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21060 Advocacy and Social Change

Warning: The information on this page is indicative. The subject outline for a particular session, location and mode of offering is the authoritative source of all information about the subject for that offering. Required texts, recommended texts and references in particular are likely to change. Students will be provided with a subject outline once they enrol in the subject.

Subject handbook information prior to 2020 is available in the Archives.

UTS: Business
Credit points: 6 cp

Subject level: Undergraduate

Result type: Grade and marks

There are course requisites for this subject. See access conditions.

Description

This subject explores the theoretical framework related to advocacy and activism as the basis for engaging in practical advocacy activities. The main focus of the subject is to engage students in a specific project to assist Indigenous organisational settings. This involves identifying an organisation where there is a clear need for the development of advocacy and communication strategies. Students develop a tailored advocacy strategy including consideration of appropriate tactics and development, and application of advocacy and communication skills. Ultimately, this subject locates activists through their shared experiences and explores strategies for effective advocacy.

Subject learning objectives (SLOs)

Upon successful completion of this subject students should be able to:
1. Devise a strategic approach to advocacy and campaigning in third sector organisational development
2. Demonstrate awareness of the strengths and weaknesses of advocacy planning and apply that awareness in the analysis of an organisationís advocacy plan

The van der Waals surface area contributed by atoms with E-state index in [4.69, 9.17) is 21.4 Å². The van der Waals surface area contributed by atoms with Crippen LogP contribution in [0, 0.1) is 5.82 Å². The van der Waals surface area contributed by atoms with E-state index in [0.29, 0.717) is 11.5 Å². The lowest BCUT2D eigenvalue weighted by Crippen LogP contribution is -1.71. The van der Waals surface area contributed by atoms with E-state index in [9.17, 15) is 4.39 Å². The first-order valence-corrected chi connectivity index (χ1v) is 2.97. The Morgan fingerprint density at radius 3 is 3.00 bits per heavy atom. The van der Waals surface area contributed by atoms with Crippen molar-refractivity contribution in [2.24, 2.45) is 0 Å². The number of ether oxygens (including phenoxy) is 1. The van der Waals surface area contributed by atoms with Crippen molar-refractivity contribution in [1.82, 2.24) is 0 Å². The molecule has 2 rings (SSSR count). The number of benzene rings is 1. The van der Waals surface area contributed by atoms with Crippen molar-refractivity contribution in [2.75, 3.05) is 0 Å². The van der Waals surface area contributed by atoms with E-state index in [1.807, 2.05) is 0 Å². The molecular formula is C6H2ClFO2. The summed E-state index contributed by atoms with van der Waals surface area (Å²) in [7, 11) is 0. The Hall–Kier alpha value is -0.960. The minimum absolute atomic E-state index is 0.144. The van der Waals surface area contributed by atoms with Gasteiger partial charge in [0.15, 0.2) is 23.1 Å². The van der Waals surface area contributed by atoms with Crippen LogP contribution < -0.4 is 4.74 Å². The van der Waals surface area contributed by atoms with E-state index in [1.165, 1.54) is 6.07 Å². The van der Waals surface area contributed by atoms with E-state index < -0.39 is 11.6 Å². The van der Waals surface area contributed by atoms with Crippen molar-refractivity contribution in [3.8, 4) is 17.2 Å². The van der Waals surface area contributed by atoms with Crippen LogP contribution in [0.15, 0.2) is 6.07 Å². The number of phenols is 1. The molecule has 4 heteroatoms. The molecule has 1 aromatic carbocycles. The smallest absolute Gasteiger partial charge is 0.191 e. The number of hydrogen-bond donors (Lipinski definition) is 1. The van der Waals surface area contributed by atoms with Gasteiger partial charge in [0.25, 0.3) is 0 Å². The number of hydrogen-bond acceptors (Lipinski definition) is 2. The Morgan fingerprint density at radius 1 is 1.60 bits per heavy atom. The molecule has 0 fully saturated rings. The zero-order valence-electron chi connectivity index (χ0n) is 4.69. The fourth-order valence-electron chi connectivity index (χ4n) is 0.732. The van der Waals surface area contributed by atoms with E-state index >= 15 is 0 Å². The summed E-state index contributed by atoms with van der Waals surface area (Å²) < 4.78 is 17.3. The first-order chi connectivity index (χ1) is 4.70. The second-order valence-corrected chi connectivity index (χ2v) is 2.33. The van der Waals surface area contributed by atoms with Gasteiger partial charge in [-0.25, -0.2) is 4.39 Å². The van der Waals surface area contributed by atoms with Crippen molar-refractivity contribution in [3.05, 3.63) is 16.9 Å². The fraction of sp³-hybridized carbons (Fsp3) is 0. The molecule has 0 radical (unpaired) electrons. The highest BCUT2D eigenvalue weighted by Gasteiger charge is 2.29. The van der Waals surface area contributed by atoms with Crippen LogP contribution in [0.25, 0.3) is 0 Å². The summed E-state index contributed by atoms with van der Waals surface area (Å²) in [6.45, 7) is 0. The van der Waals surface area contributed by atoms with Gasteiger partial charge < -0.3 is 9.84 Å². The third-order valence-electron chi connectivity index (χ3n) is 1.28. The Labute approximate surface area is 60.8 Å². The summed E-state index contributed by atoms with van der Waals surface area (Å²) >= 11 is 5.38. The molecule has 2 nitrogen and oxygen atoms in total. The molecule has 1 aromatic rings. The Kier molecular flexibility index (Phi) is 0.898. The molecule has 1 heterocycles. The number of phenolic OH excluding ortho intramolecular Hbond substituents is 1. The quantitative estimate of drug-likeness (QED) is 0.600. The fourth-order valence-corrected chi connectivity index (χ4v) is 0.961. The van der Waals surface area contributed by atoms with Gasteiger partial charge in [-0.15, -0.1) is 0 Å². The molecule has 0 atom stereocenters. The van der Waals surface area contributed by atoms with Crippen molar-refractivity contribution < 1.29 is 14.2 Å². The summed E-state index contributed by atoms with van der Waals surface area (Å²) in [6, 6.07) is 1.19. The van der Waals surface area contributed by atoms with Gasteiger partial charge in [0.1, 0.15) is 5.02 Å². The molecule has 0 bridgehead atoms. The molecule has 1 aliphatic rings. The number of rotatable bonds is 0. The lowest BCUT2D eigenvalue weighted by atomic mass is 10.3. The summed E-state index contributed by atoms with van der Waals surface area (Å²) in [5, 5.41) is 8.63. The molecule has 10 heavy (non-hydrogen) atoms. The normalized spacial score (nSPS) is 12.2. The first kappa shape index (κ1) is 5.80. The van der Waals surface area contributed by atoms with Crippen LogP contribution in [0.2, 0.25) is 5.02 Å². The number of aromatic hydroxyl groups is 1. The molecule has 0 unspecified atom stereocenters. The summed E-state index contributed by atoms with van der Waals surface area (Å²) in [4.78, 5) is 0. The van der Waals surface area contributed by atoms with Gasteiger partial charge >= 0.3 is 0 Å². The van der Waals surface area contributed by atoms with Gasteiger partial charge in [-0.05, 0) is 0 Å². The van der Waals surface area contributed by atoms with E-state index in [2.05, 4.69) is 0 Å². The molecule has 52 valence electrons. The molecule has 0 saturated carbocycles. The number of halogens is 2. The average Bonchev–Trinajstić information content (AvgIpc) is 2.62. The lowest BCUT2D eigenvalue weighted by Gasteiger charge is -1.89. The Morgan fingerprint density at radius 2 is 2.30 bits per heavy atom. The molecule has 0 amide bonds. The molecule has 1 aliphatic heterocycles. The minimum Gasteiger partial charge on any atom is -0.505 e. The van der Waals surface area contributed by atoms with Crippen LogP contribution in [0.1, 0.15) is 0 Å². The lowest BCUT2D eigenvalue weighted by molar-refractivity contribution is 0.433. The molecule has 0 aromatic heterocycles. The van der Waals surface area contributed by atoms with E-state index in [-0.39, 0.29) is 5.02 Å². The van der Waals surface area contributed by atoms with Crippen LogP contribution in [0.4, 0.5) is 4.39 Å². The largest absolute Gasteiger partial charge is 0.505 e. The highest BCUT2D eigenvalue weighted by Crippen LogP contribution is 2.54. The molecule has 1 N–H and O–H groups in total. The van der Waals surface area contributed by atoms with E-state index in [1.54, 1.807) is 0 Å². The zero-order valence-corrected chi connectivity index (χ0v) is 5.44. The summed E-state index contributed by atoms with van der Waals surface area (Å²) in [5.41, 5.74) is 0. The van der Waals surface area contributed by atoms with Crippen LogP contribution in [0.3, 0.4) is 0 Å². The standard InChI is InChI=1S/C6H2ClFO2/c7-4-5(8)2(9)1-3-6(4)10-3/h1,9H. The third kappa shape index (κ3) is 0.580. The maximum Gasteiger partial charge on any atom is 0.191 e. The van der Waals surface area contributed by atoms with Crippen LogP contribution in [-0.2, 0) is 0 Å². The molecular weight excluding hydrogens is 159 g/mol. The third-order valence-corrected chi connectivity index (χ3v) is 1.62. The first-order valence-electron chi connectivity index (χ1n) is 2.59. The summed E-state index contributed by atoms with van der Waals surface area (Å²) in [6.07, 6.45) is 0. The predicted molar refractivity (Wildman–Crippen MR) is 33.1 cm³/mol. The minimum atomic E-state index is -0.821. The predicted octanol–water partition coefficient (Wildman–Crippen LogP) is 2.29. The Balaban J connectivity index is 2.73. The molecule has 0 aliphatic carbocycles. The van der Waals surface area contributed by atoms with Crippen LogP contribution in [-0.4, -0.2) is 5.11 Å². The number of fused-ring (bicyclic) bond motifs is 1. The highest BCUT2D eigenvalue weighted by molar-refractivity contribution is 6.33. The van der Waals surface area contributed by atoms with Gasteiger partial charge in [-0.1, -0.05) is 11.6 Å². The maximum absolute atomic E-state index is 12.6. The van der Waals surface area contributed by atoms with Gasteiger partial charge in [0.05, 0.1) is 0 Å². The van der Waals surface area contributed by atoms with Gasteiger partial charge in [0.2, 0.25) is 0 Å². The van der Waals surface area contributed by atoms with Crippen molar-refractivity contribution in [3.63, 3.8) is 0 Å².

3. Communicate effectively in person and in writing to a wide variety of stakeholders
4. Demonstrate effective communication, advocacy and analytical and intervention and interpersonal skills
5. Locate, critically analyse and explain critical issues facing Indigenous organizational settings in Australia

Course intended learning outcomes (CILOs)

This subject also contributes specifically to the following program learning objectives:

  • Critically reflect on the contributions and perspectives of Indigenous people within Australian society and apply that understanding to management (2.4)

Contribution to the development of graduate attributes

This subject helps the student develop the knowledge and skills necessary to participate effectively in advocacy and activism activities on behalf of a particular group or organisation. It contributes to the course learning outcomes in terms of providing transferable skills in the areas of communication, analysis and advocacy. It also helps develop a range of interpersonal skills which will support the student in engaging with a variety of stakeholders in the context of Indigenous organisations. The assessment tasks in this subject engage the student in practical application of this knowledge and skills and the development of a strategic approach to advocacy.

This subject contributes to developing the following graduate attribute: